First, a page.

Although ancillary studies of experiments have had some success in studying phenomena – such as large government interventions – that are not easily amenable to RCTs, the method also has limitations in the substantive areas to which it has been applied to date. As Table 1 makes clear, to date, most ancillary studies have been built on just a few types of interventions. Even more specifically, there has been a large amount of clustering around specific interventions. For example, 22% of the studies are based on draft lotteries, of which almost 90% use the Vietnam draft lottery. Another 12% of studies are based on international visa/immigration lotteries, of which 90% use the Tonga–New Zealand immigration lottery. Multiple studies have also used the government of India’s randomized reservation of seats for women, the STAR classroom-size experiment in Tennessee, the INCAP nutritional supplement experiment in Guatemala, and the Kremer and Miguel deworming experiment in Kenyan schools to examine new outcomes. This raises concerns both about the breadth of applicability of the method and the external validity of the findings of these studies.
We return to these concerns in the next section where we suggest directions for future research that would partly alleviate these limitations in how ancillary studies have been applied to date. In considering the strengths and weaknesses of this body of research, it is important to recognize that ancillary studies of experiments are a very recent phenomenon. The first study in our database is from 1986, and more than half of all studies have been produced in the last 5 years. Ancillary studies have just begun to be explored as a research method, and much more can be done with this research technique.
3.1 What has been Accomplished to Date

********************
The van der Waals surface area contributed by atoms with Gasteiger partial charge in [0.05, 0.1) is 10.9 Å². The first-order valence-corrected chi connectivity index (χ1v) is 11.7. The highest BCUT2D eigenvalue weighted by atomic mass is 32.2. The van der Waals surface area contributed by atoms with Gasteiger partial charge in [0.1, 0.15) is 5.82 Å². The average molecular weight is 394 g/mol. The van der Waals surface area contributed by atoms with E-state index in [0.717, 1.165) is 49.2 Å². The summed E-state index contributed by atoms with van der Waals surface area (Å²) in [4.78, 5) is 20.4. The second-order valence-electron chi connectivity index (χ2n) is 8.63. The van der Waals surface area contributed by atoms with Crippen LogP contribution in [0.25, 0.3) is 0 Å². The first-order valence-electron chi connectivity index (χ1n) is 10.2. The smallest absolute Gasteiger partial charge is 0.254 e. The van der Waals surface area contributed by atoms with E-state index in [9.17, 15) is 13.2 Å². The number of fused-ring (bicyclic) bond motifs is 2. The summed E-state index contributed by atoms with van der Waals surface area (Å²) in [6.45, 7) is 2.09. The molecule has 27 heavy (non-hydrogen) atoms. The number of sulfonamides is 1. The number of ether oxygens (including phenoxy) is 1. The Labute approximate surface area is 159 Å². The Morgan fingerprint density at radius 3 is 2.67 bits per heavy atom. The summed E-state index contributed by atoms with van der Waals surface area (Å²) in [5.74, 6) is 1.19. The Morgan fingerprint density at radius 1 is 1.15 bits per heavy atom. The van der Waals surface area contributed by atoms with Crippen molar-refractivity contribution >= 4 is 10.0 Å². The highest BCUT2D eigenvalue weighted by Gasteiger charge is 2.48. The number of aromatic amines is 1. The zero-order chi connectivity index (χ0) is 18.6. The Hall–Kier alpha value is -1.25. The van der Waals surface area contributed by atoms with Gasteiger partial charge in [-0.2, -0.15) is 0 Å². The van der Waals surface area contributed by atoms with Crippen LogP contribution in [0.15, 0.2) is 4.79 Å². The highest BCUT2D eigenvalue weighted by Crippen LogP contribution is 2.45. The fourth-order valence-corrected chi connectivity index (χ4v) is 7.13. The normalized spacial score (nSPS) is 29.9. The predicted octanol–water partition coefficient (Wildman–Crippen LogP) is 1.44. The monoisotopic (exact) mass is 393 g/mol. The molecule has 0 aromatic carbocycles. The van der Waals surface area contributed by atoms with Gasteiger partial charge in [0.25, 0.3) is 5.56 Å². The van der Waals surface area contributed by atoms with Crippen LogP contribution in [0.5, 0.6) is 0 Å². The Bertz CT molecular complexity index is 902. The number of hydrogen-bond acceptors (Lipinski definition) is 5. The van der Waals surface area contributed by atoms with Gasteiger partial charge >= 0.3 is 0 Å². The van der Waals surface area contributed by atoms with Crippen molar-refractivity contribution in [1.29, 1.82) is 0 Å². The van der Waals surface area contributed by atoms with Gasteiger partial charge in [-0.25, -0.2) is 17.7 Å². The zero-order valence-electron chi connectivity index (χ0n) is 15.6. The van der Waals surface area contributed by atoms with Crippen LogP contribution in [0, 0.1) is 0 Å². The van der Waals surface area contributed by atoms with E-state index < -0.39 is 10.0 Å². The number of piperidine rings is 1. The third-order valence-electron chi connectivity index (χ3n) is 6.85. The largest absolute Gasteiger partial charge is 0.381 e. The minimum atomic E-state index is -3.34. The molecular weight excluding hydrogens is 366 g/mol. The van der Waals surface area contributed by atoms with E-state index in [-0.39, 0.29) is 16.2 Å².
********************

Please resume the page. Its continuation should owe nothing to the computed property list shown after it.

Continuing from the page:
The accomplishments of ancillary studies of experiments to date fall into two main categories. First, they have demonstrated themselves to be a relatively low-cost technique for identifying empirical effects. Second, they have proved able to examine effects that RCTs have had difficulty studying for logistical and ethical reasons.
Since ancillary studies of experiments do not incur any of the costs involved in designing an experiment, they are a relatively low-cost research technique. The ancillary studies database demonstrates this. Although ancillary studies can involve a wide variety of different data collection techniques, with a wide range of associated costs, most (51 of 82) of the papers in our database collected data on new outcomes from government records or “off-the-shelf” surveys. Only 31 of 82 studies involved expensive follow-up surveys designed by ancillary researchers.
Relatedly, the database shows that it is possible for the same intervention to be used to study a wide variety of outcomes within and across disciplines. The Vietnam draft has been used to study the impact of serving in the military (or expecting to serve in the military) on economic outcomes, health outcomes, violence and criminality, and political attitudes. The Tonga–New Zealand migration lottery has been used to study the impact of migration on the income of the migrating family members, the income of those left behind, and the physical and mental health of the migrants. Various roommate studies have analyzed the impact of peer effects on inter-racial or inter-religious attitudes, drug and alcohol use, educational outcomes, and weight gain. This indicates possibilities for cost reduction and cost-sharing among scholars interested in a wide variety of substantive outcomes. The database also includes examples of scholars collaborating across disciplines to study the effects of a particular intervention, an exciting development insofar as it is likely to allow the exchange of knowledge and best practices across disciplines. Ancillary studies are plausibly particularly amenable to cross-disciplinary research since the costs of the original intervention have already been borne, and since the search for additional outcomes can lead people outside their disciplinary homes.
The second achievement of ancillary studies of experiments has been their ability to study large-scale interventions and sensitive topics. Many (59 of 82) of the original experiments in the database have been implemented by governments. As a result, ancillary studies provide a useful complement to government interventions and RCTs, the vast majority of which rely on interventions implemented by NGOs (Bruhn and McKenzie 2009). The conclusions from the RCT revolution in development economics have been criticized on the grounds that the results from evaluations implemented by small, carefully selected NGOs may not apply to interventions conducted on a larger scale by governments, due to general equilibrium effects, lower capacity, or greater corruption (Barrett and Carter 2010; Deaton 2010). In view of these concerns, the fact that more than 70% of ancillary studies examine government-implemented interventions is an advantage. Ancillary studies can provide important tests of how well programmes scale and are executed by the public sector.